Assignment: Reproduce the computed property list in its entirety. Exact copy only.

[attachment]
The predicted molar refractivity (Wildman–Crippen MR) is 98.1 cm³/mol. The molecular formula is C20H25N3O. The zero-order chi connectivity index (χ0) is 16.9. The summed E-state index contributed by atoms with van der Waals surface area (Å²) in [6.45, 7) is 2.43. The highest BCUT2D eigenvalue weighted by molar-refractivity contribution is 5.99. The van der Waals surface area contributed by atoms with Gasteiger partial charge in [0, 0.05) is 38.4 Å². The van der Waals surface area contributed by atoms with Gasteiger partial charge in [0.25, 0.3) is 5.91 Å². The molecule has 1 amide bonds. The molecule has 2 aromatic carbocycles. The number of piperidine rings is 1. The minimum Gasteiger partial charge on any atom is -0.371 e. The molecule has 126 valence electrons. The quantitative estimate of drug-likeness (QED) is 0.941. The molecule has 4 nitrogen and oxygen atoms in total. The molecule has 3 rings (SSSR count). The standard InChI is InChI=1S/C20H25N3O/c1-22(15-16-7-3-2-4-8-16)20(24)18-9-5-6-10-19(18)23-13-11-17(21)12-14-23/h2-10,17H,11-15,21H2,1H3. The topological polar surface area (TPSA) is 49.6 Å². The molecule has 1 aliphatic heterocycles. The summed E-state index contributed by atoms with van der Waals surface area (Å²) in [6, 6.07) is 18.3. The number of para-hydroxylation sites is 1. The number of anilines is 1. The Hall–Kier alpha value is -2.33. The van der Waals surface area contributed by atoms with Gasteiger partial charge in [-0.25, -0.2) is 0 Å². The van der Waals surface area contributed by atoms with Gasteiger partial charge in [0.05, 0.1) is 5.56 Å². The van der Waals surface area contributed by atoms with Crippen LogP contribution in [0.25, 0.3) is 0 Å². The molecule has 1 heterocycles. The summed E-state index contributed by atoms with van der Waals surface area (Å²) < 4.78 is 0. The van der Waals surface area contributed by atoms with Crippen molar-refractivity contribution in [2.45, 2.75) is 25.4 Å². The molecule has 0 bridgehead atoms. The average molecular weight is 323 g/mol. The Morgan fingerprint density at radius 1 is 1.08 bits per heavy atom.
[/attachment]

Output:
The predicted molar refractivity (Wildman–Crippen MR) is 98.1 cm³/mol. The molecular formula is C20H25N3O. The zero-order chi connectivity index (χ0) is 16.9. The summed E-state index contributed by atoms with van der Waals surface area (Å²) in [6.45, 7) is 2.43. The highest BCUT2D eigenvalue weighted by molar-refractivity contribution is 5.99. The van der Waals surface area contributed by atoms with Gasteiger partial charge in [0, 0.05) is 38.4 Å². The van der Waals surface area contributed by atoms with Gasteiger partial charge in [0.25, 0.3) is 5.91 Å². The molecule has 1 amide bonds. The molecule has 2 aromatic carbocycles. The number of piperidine rings is 1. The minimum Gasteiger partial charge on any atom is -0.371 e. The molecule has 126 valence electrons. The quantitative estimate of drug-likeness (QED) is 0.941. The molecule has 4 nitrogen and oxygen atoms in total. The molecule has 3 rings (SSSR count). The standard InChI is InChI=1S/C20H25N3O/c1-22(15-16-7-3-2-4-8-16)20(24)18-9-5-6-10-19(18)23-13-11-17(21)12-14-23/h2-10,17H,11-15,21H2,1H3. The topological polar surface area (TPSA) is 49.6 Å². The molecule has 1 aliphatic heterocycles. The summed E-state index contributed by atoms with van der Waals surface area (Å²) in [6, 6.07) is 18.3. The number of para-hydroxylation sites is 1. The number of anilines is 1. The Hall–Kier alpha value is -2.33. The van der Waals surface area contributed by atoms with Gasteiger partial charge in [-0.25, -0.2) is 0 Å². The van der Waals surface area contributed by atoms with Gasteiger partial charge in [0.05, 0.1) is 5.56 Å². The van der Waals surface area contributed by atoms with Crippen LogP contribution in [0.25, 0.3) is 0 Å². The molecule has 1 heterocycles. The summed E-state index contributed by atoms with van der Waals surface area (Å²) < 4.78 is 0. The van der Waals surface area contributed by atoms with Crippen molar-refractivity contribution in [2.45, 2.75) is 25.4 Å². The molecule has 0 bridgehead atoms. The average molecular weight is 323 g/mol. The Morgan fingerprint density at radius 1 is 1.08 bits per heavy atom.